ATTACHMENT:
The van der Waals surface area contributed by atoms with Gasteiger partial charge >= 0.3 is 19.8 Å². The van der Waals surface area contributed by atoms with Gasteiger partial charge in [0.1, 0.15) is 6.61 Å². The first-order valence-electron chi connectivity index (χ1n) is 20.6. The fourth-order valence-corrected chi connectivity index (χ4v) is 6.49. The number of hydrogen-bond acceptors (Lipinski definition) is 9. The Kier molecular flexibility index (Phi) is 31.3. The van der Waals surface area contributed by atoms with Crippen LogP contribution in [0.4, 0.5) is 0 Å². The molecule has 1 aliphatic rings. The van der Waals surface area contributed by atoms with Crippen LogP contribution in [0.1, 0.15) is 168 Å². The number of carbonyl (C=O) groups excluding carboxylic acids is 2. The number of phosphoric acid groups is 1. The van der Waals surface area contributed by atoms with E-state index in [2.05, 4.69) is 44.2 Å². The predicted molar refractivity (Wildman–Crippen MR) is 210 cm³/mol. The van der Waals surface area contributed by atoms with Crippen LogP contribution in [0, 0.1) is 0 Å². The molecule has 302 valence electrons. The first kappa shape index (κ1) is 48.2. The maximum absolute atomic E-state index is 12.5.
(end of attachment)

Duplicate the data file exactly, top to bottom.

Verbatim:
The van der Waals surface area contributed by atoms with Gasteiger partial charge >= 0.3 is 19.8 Å². The van der Waals surface area contributed by atoms with Gasteiger partial charge in [0.1, 0.15) is 6.61 Å². The first-order valence-electron chi connectivity index (χ1n) is 20.6. The fourth-order valence-corrected chi connectivity index (χ4v) is 6.49. The number of hydrogen-bond acceptors (Lipinski definition) is 9. The Kier molecular flexibility index (Phi) is 31.3. The van der Waals surface area contributed by atoms with Crippen LogP contribution in [0.4, 0.5) is 0 Å². The molecule has 1 aliphatic rings. The van der Waals surface area contributed by atoms with Crippen LogP contribution in [0.1, 0.15) is 168 Å². The number of carbonyl (C=O) groups excluding carboxylic acids is 2. The number of phosphoric acid groups is 1. The van der Waals surface area contributed by atoms with E-state index in [2.05, 4.69) is 44.2 Å². The predicted molar refractivity (Wildman–Crippen MR) is 210 cm³/mol. The van der Waals surface area contributed by atoms with Crippen LogP contribution in [0, 0.1) is 0 Å². The molecule has 302 valence electrons. The first kappa shape index (κ1) is 48.2. The maximum absolute atomic E-state index is 12.5.